I recently read an interesting article over at Discover Magazine called "The Hidden Message in Pixars' Films." The author makes an interesting case that Pixar's movies are changing the way the next generation thinks about what it means to be a person - or even what it means to be human:
Popular culture is often dismissed as empty “popcorn” fare. Animated films find themselves doubly-dismissed as “for the kids” and therefore nothing to take too seriously. Pixar has shattered those expectations by producing commercially successful cinematic art about the fishes in our fish tanks and the bugs in our backyards. Pixar films contain a complex, nuanced, philosophical and political essence that, when viewed across the company’s complete corpus, begins to emerge with some clarity. Buried within that constant and complex goodness is a hidden message...
What if I told you they were preparing us for the future? What if I told you Pixar’s films will affect how we define the rights of millions, perhaps billions, in the coming century? Only by analyzing the collection as a whole can we see the subliminal concept being drilled into our collective mind...
An entire generation has been reared with the subconscious seeds of these ideas planted down deep. As history moves forward and technology with it, these issues will no longer be the imaginings of films and fiction, but of politics and policy. But Pixar has settled the personhood debate before it arrives. By watching our favorite films, we have been taught that being human is not the same as being a person. We have been shown that new persons and forms of personhood can come from anywhere….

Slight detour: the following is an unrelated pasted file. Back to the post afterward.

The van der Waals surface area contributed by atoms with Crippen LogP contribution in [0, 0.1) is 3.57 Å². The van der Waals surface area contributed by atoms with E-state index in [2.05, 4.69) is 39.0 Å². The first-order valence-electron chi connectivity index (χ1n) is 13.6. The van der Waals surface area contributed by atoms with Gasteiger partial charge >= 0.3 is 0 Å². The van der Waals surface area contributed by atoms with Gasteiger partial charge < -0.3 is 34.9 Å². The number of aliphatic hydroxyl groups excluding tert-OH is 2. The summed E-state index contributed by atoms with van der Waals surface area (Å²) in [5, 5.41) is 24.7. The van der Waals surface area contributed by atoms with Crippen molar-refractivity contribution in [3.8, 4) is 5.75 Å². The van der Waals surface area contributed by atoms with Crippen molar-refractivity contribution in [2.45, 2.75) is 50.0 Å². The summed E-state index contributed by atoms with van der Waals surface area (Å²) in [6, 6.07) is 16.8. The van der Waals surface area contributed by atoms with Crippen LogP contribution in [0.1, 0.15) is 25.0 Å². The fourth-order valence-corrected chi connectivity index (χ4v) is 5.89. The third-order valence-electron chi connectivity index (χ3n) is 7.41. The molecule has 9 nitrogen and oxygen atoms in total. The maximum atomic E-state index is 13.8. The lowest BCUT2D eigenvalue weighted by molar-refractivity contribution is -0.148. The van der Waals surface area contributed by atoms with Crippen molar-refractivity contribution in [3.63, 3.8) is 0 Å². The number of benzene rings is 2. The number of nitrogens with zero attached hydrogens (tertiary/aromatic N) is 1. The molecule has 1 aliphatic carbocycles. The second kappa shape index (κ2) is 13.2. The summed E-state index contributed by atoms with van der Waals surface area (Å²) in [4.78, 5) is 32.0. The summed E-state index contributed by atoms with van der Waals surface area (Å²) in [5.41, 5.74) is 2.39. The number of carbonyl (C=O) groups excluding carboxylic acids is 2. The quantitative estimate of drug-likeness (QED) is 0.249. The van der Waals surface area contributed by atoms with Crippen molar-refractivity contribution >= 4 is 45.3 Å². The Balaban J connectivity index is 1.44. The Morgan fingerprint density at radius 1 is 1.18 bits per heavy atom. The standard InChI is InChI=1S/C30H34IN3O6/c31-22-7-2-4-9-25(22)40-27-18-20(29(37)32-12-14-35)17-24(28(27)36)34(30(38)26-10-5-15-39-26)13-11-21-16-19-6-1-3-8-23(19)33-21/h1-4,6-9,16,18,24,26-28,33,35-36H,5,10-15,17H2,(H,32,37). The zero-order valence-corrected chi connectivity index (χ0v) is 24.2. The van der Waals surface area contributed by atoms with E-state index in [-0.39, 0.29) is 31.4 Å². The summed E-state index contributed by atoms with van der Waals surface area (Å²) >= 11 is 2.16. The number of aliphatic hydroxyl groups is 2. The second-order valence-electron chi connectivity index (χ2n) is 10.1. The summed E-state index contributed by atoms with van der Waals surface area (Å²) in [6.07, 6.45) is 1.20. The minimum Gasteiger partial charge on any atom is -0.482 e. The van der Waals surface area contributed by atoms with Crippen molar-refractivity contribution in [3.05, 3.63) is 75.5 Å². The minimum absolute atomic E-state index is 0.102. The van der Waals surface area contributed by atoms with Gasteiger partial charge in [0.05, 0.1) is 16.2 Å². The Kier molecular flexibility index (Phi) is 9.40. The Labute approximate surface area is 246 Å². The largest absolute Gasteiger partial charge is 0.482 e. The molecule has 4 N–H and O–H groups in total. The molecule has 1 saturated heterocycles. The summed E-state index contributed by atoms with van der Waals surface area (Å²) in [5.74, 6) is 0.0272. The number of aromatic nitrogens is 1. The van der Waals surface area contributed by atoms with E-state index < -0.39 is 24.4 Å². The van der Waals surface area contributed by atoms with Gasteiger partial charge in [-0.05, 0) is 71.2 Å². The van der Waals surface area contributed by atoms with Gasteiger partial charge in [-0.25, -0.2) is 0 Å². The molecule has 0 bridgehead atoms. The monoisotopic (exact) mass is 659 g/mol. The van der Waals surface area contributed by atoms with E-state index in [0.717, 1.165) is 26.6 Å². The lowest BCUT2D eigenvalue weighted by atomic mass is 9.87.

Andrew Fletcher, a Scottish writer and politician, is credited with saying, "I said I knew a very wise man [who]... believed if a man were permitted to make all the ballads he need not care who should make the laws of a nation, and we find that most of the ancient legislators thought that they could not well reform the manners of any city without the help of a lyric, and sometimes of a dramatic poet."And a good script writer.
Please don't misunderstand - I like Pixar's films. The Toy Story series is fantastic; Up starts with some of the most heart-wrenching and beautiful 10 minutes you can find in film; Finding Nemo never gets old; The Incredibles was both entertaining and thoughtful; and Brave - okay, I could have done without Brave. In general, I think Pixar films have some of the best overtly good messages in the industry.
I'm not even sure I agree with this article's final conclusions. The author may be giving Pixar more power than it's due. Nonetheless, it's a good reminder that those who tell our most winsome and engaging cultural stories - books, movies, music - are settling our deepest debates in ways we often don't fully appreciate.